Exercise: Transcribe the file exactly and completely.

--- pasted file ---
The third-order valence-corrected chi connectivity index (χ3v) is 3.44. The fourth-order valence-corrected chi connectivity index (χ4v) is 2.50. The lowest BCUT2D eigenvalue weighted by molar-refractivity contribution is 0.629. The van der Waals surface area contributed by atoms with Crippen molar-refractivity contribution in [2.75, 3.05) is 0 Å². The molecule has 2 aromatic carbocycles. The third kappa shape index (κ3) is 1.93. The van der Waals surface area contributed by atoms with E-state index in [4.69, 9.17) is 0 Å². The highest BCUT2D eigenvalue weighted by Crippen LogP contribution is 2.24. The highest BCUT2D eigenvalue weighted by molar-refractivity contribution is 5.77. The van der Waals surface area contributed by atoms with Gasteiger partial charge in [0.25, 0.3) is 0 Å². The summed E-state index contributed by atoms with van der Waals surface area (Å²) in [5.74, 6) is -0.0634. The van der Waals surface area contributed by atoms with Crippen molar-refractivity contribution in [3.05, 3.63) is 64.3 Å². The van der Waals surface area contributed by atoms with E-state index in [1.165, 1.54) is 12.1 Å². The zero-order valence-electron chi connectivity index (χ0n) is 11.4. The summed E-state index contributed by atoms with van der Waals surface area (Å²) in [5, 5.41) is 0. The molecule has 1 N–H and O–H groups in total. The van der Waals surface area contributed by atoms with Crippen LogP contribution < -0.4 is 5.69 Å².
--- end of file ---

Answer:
The third-order valence-corrected chi connectivity index (χ3v) is 3.44. The fourth-order valence-corrected chi connectivity index (χ4v) is 2.50. The lowest BCUT2D eigenvalue weighted by molar-refractivity contribution is 0.629. The van der Waals surface area contributed by atoms with Crippen molar-refractivity contribution in [2.75, 3.05) is 0 Å². The molecule has 2 aromatic carbocycles. The third kappa shape index (κ3) is 1.93. The van der Waals surface area contributed by atoms with E-state index in [4.69, 9.17) is 0 Å². The highest BCUT2D eigenvalue weighted by Crippen LogP contribution is 2.24. The highest BCUT2D eigenvalue weighted by molar-refractivity contribution is 5.77. The van der Waals surface area contributed by atoms with Gasteiger partial charge in [0.25, 0.3) is 0 Å². The summed E-state index contributed by atoms with van der Waals surface area (Å²) in [5.74, 6) is -0.0634. The van der Waals surface area contributed by atoms with Crippen molar-refractivity contribution in [3.05, 3.63) is 64.3 Å². The van der Waals surface area contributed by atoms with E-state index in [1.165, 1.54) is 12.1 Å². The zero-order valence-electron chi connectivity index (χ0n) is 11.4. The summed E-state index contributed by atoms with van der Waals surface area (Å²) in [5, 5.41) is 0. The molecule has 1 N–H and O–H groups in total. The van der Waals surface area contributed by atoms with Crippen LogP contribution < -0.4 is 5.69 Å².